The Jubilee party has led an all out onslaught on the judicial system in Kenya in the recent few days.
Led by President Uhuru Kenyatta and his Deputy William Ruto, the Jubilee party has accused the judiciary, pointing fingers at the Chief Justice Maraga, of working in cohorts with the opposition NASA to frustrate the efforts of Independent Electoral and Boundaries Commission to conduct free and fair elections.
The Jubilee brigade has gone ahead to name some members of the bench who they feel have close ties, including family relationships with politicians in the National Super Alliance (NASA).
Is the attack by Jubilee machinery against the Judiciary constitutional? What does the constitution say about the Judiciary?
According to the Kenyan Constitution, the Judiciary is an independent body that has to function without any intimidation from any authority.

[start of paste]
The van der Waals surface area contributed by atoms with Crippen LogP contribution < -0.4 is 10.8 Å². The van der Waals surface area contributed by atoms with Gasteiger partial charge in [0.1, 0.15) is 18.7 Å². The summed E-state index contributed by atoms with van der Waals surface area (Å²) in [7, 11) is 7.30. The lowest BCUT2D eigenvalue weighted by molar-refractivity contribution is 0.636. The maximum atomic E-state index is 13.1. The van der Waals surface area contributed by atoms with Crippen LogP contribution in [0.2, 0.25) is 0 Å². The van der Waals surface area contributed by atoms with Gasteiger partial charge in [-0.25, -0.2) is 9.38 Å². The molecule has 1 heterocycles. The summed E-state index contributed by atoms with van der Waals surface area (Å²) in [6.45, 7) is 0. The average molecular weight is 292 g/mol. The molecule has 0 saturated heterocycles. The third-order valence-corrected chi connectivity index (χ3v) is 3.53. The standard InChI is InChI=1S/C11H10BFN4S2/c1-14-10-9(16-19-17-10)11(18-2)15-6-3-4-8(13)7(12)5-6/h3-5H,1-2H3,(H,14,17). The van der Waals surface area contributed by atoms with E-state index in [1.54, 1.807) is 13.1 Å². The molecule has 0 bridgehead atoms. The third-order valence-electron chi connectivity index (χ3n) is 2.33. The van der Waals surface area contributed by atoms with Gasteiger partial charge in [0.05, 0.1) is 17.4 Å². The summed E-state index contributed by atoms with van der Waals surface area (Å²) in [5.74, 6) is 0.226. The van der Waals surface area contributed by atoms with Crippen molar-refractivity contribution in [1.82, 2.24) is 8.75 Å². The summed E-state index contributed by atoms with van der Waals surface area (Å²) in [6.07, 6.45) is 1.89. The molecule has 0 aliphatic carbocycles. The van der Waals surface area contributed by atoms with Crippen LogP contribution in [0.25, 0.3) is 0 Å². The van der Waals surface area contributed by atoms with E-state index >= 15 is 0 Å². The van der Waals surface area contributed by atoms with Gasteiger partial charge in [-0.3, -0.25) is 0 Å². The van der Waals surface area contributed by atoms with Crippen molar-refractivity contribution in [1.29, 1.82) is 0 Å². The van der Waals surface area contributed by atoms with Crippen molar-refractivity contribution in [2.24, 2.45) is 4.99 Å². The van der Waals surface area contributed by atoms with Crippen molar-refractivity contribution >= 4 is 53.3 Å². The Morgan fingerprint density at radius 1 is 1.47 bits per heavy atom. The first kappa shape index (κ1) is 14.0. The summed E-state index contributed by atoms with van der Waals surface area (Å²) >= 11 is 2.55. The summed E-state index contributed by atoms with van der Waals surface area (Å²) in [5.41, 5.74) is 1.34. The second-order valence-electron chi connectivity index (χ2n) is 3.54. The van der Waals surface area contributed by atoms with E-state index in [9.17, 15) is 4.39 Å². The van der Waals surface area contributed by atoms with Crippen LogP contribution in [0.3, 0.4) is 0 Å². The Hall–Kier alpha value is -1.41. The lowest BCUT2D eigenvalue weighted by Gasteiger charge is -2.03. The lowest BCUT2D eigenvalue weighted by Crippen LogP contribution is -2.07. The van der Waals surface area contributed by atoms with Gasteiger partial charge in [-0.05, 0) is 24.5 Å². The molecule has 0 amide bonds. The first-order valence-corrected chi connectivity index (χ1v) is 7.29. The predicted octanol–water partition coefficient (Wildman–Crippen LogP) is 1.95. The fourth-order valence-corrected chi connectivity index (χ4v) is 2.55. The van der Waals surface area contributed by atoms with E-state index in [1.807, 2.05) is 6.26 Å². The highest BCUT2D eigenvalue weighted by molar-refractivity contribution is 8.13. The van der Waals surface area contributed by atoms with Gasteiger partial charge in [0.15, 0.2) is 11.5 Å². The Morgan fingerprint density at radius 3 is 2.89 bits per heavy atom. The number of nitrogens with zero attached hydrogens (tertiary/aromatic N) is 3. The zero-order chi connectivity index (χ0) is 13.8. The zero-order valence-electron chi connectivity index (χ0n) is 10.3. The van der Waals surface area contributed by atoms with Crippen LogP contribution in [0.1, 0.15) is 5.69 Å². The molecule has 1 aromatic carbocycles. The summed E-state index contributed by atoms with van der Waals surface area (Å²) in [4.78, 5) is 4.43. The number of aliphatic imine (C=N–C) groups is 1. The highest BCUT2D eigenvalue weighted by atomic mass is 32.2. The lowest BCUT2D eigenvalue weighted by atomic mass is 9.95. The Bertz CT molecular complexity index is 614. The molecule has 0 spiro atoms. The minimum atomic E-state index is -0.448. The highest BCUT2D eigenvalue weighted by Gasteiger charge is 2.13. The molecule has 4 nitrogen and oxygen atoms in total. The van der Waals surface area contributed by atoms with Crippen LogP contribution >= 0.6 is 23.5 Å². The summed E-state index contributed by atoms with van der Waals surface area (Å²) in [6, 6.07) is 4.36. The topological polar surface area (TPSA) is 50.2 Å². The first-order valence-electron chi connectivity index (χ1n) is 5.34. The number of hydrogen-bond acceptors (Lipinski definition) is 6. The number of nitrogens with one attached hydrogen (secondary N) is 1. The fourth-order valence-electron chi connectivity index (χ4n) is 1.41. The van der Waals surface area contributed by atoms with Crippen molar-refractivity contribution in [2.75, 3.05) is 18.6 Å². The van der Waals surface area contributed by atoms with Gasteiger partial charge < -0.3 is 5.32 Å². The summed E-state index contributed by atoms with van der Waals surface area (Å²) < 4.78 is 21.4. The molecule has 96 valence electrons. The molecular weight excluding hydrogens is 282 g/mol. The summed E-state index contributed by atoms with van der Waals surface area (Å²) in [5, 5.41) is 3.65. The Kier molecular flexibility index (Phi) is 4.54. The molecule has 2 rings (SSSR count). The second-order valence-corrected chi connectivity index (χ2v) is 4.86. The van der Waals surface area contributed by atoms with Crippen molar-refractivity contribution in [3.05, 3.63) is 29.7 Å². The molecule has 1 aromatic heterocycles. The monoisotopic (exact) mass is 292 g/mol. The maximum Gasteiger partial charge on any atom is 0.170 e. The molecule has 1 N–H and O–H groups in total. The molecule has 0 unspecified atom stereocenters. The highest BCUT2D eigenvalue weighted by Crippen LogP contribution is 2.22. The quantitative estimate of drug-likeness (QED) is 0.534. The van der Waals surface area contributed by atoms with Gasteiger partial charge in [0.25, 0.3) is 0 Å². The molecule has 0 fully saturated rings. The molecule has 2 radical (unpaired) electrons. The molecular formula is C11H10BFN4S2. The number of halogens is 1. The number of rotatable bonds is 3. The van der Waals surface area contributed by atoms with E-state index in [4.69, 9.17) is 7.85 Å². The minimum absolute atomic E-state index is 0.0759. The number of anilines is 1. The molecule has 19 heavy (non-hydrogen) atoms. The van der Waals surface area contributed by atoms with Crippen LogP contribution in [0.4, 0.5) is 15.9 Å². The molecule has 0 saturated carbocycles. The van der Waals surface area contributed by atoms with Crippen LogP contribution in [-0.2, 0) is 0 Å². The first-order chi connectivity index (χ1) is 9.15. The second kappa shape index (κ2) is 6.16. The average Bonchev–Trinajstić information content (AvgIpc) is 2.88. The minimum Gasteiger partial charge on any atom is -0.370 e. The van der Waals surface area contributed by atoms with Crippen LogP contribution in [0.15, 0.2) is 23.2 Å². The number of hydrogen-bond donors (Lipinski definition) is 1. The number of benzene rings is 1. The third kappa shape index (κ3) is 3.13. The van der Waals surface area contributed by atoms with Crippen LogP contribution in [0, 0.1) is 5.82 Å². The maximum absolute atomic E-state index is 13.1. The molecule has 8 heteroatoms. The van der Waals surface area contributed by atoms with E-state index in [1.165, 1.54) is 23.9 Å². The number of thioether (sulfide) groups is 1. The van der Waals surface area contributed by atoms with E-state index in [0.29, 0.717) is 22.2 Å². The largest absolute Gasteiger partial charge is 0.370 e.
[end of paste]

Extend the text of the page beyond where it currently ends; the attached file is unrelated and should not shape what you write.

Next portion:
Chapter ten, Article 160 of the Kenyan constitution states that,
In the exercise of the judicial authority, the Judiciary, as constituted by Article 161, shall be subject only to this Constitution and the law and shall not be subject to the control or direction of any person or authority.
Article 159 (2) (a), on the other hand, states that;
In exercising the judicial authority, the courts and tribunals shall be guided by: (a) justice shall be done to all, irrespective of status and (b) justice shall not be delayed.
The Jubilee outbursts are in contravention with the Kenyan Constitution and Kenyans and civil societies should not take this lightly.